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9:36am on Tuesday, 8th November, 2005:

Civ4 Early Thoughts


OK, so I've finished my first game of Civilization IV.

It's not Civilzation III.

There are a number of design decisions made that have far-reaching consequences on gameplay. Most of these are good, or at least a refreshing change; one is bad.

I'll start with the good. Every once in a while in in Civ3 you'd get a great leader unit appear, which would enable you to do things such as quick-rush a great wonder. You get these in Civ4, too, but they're far more frequent, they're specialised (so a great artist can add culture to a city, a great scientist can build an academy, that sort of thing), and they can be cashed in for golden ages. A consequence of this is that there are many more great wonders than in Civ3, none of which are must-haves. In Civ3, if I didn't get the Hoover Dam I had to build a ton more workers to clear up the inevitable pollution that would result, but in Civ4 it's not such a big issue (although not getting the production boost to factories could perhaps hurt a little).

Units no longer have separate attack and defence ratings. Instead, they have a single combat rating, and an explicit stone/paper/scissors relationship to some other unit or class of units ("+50% against melée units", that kind of thing). This is a bit clumsy, but I suppose it encourages a combined arms appraoch, which is interesting if only because it's different from Civ3's stacks of doom.

Religion is a new concept that seems to have possibilities, although these will probably become more apparent when I play a game where I'm not first to discover every one of them... The civics seem a good idea, too: trade a turn of anarchy for a longer-term benefit such as the ability to rush units by paying for them. You can customise your government that way, instead of having to use the preset forms given in Civ3.

Surprisingly, the Hall of Fame at the end of the game has some nice, innovative features, too, such as being able to replay (I assume) any game you've finished all the way through. That'll be nice; in the past, I had to rely on my notes (yes, sorry, I do take notes of every Civ game I complete!).

So what's not to love?

What's not to love are the graphics. As I feared, the use of a 3D engine for something that really does not need it has influenced not only the interface but also the gameplay.

First, the interface.

It is slow. It takes maybe 5 minutes to load the game on my 2MHz PC, and anything that requires building an image for display takes an age. My NVIDIA GeForce 5700 FX can display things super-fast when it gets the chance, but if it takes 2 minutes just to overlay the map with squares before rendering them, well, something is wrong.

Is that a tank in your pocket or are you pleased to see me?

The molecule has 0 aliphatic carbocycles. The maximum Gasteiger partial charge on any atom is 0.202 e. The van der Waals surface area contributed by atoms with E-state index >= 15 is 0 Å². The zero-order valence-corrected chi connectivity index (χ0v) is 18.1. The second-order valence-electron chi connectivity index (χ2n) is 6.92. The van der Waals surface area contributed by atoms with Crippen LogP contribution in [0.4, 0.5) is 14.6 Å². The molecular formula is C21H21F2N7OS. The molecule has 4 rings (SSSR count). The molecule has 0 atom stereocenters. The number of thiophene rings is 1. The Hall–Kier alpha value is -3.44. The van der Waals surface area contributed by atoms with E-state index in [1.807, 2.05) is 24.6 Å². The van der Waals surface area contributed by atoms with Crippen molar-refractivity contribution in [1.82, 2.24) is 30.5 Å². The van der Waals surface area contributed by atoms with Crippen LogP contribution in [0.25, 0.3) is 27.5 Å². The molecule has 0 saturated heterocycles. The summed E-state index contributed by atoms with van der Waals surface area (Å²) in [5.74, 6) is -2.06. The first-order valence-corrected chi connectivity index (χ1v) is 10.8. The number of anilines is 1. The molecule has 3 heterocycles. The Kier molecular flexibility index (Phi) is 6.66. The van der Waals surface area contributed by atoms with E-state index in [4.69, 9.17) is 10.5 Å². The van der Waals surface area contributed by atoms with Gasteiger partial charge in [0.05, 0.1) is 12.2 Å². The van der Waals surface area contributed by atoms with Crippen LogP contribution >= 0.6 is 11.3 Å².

The graphics aren't very good in any case. They're different scales, and they're cluttered. I got rid of multiple figures per unit, which makes it easier to see what's happening where, but I couldn't remove the markers that show a square within a city radius is being worked, and even when I turned off all the animation and effects it still rotated windmills at me. There's insufficient control over camera position, in that it's locked onto some kind of zoom arc: the further you zoom out, the more overhead your view becomes, so you end up being able to see everything you want to see but not be able to tell what it is because you get an overhead view of it (axemen look just like archers etc.). This is so as to give a map overview option, which is useful, but it didn't have to do it that way. I'd rather be able to get my camera angle how I want it than have it seque seamlessly into an overhead view as I pull away. It doesn't remember my viewpoint from one game to the next, either, so each time I play I have to fiddle about to get the camera just where I want it. Then I'm rewarded with pictures of ships lying over in port for no apparent reason:

This choice of unnecessary 3D graphics impacts on the gameplay. Because the models are so big and clumsy, that it means the maps aren't as large as they were on Civ3. I like large maps! I like world maps where I can tell just by looking that this is Great Britain rather than a couple of suggestive squares. There seem to be fewer units than in Civ3, too, presumably for the same too-many-graphics reason. I'd have much preferred a 2D world that worked than a 3D world that doesn't. Oh, and it doesn't, too: if I leave the screen alone too long it minimises (this is something that KOTOR did, too), then it can take up to 15 minutes to get it to come back (at least KOTOR was always back within 15 seconds). I think you can probably guess how happy I am about this... I've found that the quickest solution is to kill off the ~e5.0001 process it uses to check for copy protection — that takes the game down in an instant, then I can reload it in only 3 or 4 minutes by double-clicking on the last save file. This presupposes I manage to get the windows task manager to come to my aid; ctrl-alt-del can take a while to produce it....

There are a few other minor glitches. I was surprised to see that people are still making games today where this happens:

Still, on the whole I'm pleased with the game, when it works.

When it works.

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Copyright © 2005 Richard Bartle (richard@mud.co.uk).